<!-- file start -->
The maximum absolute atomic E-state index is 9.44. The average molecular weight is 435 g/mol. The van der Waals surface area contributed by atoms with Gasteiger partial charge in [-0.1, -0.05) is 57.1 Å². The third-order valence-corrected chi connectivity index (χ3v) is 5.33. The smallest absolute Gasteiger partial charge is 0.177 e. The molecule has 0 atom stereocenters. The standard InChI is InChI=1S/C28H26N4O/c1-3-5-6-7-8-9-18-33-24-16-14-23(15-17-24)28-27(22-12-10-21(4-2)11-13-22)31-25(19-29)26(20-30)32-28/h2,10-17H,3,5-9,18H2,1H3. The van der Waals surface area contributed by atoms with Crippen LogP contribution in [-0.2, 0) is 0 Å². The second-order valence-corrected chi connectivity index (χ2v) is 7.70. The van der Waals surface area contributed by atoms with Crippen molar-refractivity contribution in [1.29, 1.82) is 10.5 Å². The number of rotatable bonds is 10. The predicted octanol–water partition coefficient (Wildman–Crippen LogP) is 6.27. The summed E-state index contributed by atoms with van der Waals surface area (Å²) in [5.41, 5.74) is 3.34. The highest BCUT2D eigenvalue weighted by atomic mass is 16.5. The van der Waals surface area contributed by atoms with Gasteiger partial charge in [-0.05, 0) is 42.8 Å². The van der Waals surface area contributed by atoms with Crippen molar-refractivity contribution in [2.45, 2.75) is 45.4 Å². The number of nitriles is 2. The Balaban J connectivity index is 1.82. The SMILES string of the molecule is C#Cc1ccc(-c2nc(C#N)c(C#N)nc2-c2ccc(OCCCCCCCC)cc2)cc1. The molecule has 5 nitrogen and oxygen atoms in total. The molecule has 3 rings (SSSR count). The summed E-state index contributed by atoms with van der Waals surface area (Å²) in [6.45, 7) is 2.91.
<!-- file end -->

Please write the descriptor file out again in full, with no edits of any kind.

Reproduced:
The maximum absolute atomic E-state index is 9.44. The average molecular weight is 435 g/mol. The van der Waals surface area contributed by atoms with Gasteiger partial charge in [-0.1, -0.05) is 57.1 Å². The third-order valence-corrected chi connectivity index (χ3v) is 5.33. The smallest absolute Gasteiger partial charge is 0.177 e. The molecule has 0 atom stereocenters. The standard InChI is InChI=1S/C28H26N4O/c1-3-5-6-7-8-9-18-33-24-16-14-23(15-17-24)28-27(22-12-10-21(4-2)11-13-22)31-25(19-29)26(20-30)32-28/h2,10-17H,3,5-9,18H2,1H3. The van der Waals surface area contributed by atoms with Crippen LogP contribution in [-0.2, 0) is 0 Å². The second-order valence-corrected chi connectivity index (χ2v) is 7.70. The van der Waals surface area contributed by atoms with Crippen molar-refractivity contribution in [1.29, 1.82) is 10.5 Å². The number of rotatable bonds is 10. The predicted octanol–water partition coefficient (Wildman–Crippen LogP) is 6.27. The summed E-state index contributed by atoms with van der Waals surface area (Å²) in [5.41, 5.74) is 3.34. The highest BCUT2D eigenvalue weighted by atomic mass is 16.5. The van der Waals surface area contributed by atoms with Gasteiger partial charge in [-0.05, 0) is 42.8 Å². The van der Waals surface area contributed by atoms with Crippen molar-refractivity contribution in [2.45, 2.75) is 45.4 Å². The number of nitriles is 2. The Balaban J connectivity index is 1.82. The SMILES string of the molecule is C#Cc1ccc(-c2nc(C#N)c(C#N)nc2-c2ccc(OCCCCCCCC)cc2)cc1. The molecule has 5 nitrogen and oxygen atoms in total. The molecule has 3 rings (SSSR count). The summed E-state index contributed by atoms with van der Waals surface area (Å²) in [6.45, 7) is 2.91.